Warm Winter Veggies

My weekends are as busy as my weekdays.

I spend Saturday and Sunday shopping, planning, and often cooking for my dogs so that I don’t have to think about it during the week.

As I’ve mentioned before, even in a RAW, wHOLe food diet, some things have to be cooked. Dogs don’t do too much chewing with their semi-molars, so we need to help them break down the cellulose in vegetables by gently cooking them.

I’ve developed a recipe that admittedly takes some prep time, but yields a large quantity, freezes well, and is loaded with winter veggie goodness to supplement the protein sources I give my dogs. It’s also an easy way to add some coconut oil and sea salt to their diets.

Here’s a recipe I call Warm Winter Veggie Mash:

Ingredients:

  • 1 medium to large Butternut Squash, peeled & cubed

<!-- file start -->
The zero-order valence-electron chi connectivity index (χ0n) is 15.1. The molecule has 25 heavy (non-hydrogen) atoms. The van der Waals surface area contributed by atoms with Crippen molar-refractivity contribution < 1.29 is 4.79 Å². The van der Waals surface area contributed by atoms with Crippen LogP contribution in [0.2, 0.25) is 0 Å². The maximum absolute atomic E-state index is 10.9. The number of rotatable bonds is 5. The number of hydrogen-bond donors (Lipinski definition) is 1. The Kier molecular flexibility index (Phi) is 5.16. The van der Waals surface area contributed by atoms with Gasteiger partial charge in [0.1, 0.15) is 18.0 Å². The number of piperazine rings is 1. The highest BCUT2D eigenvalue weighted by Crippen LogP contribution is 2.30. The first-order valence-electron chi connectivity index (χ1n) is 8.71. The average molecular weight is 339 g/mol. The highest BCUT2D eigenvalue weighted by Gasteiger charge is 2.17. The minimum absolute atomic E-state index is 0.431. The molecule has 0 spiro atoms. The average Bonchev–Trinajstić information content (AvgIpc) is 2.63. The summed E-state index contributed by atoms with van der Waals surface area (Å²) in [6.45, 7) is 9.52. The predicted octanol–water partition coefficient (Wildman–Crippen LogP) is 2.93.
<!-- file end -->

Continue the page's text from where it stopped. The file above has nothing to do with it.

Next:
• 6 large carrots, peeled and sliced
  • 4-6 sweet potatoes
  • 2 Tbsp coconut oil
  • 1 tsp sea salt
  • 4 oz organic chicken stock

Directions:

  • Preheat oven to 375. Toss your squash & carrot chunks in 2 tablespoons of coconut oil and spread on a parchment-lined baking sheet. Bake for 30-40 minutes, or until tender.
  • Rinse and pierce your sweet potatoes several times with a fork. Place them on another parchment-lined baking sheet, and put them in the oven beside your squash & carrots. Bake for 1 hour or until the skin puckers and the sugar starts oozing out of the fork holes.
  • Let the veggies cool before combining them in a blender or food processor with the salt and chicken stock. The stock is really just to get things moving in the blender. You can use purified water or another flavored stock. Use more or less depending on how thick you want your mixture. Depending on the size of your vegetables and your blender, you may have to puree in batches.